Past polling has suggested that, when properly explained, the "Fair Tax" proposal, which would end the federal government's fixation on punishing those who work hard, is extremely popular. But tell that to the man who has championed it in recent years, U.S. Rep. John Linder, R-Ga.
Linder, who began his stint in Congress more than a decade ago, is a dentist by training, a successful businessman in his past career, and as bright a public servant as one would ever hope to meet. But in Washington, like everywhere else, there are certain "circles of power," certain styles which are expected, and a huge aversion to rocking boats unless such rocking is really a gentle push, or the public wants the boat to be taken to the depths of the deep blue sea.
The problem is that John Linder is a true boat-rocker, and while members of Congress will pay lip service to such men or women of conviction, they also lack a comfort level with them. And admittedly, Linder's somewhat aloof style has made his popularity among some members somewhat problematic. House Speaker Dennis Hastert, R-Ill., an immensely likeable and level-headed leader of his party, has reportedly done everything but hire magician David Copperfield in an attempt to make Linder disappear from a rightful seniority driven stint as House Rules chairman.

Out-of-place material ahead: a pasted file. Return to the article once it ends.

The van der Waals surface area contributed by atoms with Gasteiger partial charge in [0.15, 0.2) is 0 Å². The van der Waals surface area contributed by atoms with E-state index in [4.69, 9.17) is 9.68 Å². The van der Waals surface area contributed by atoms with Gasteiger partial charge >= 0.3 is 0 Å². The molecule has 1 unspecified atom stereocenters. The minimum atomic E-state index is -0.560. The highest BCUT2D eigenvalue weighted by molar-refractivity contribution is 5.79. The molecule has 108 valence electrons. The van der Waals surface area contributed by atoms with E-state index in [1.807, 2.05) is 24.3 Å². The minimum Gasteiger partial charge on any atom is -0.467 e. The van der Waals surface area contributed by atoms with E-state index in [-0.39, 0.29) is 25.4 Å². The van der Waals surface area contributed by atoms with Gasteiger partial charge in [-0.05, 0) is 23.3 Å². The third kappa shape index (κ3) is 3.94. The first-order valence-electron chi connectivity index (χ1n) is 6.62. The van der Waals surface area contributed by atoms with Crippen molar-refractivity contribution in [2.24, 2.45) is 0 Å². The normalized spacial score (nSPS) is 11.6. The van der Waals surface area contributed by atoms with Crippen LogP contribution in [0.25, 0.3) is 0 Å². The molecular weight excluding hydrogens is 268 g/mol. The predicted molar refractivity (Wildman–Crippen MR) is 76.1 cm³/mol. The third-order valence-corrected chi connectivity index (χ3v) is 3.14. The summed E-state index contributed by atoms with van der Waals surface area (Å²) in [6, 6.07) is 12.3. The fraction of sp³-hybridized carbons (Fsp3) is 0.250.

One wonders if Hastert has done a personality check on other powerful House members, such House Ways and Means Committee Chairman Rep. Bill Thomas, R-Calif., known far and wide as one of Washington's most arrogant and unlovable members. Linder, for all of his dandified ways, is a saint compared to Thomas, and a heck of a lot smarter.
Interestingly, it would be Thomas' committee that would have to approve and forward to the House floor Linder's novel and popular taxation proposal.
But being smart and devoted to a cause rarely gets rewarded in the nation's capital. For years, Linder, whose proposal would shift taxation away from punishing production and toward taxing consumption, has reportedly tried in vain to get the Bush White House and top congressional leaders to seriously consider this logical proposal. But Linder's efforts have yet to prove fruitful.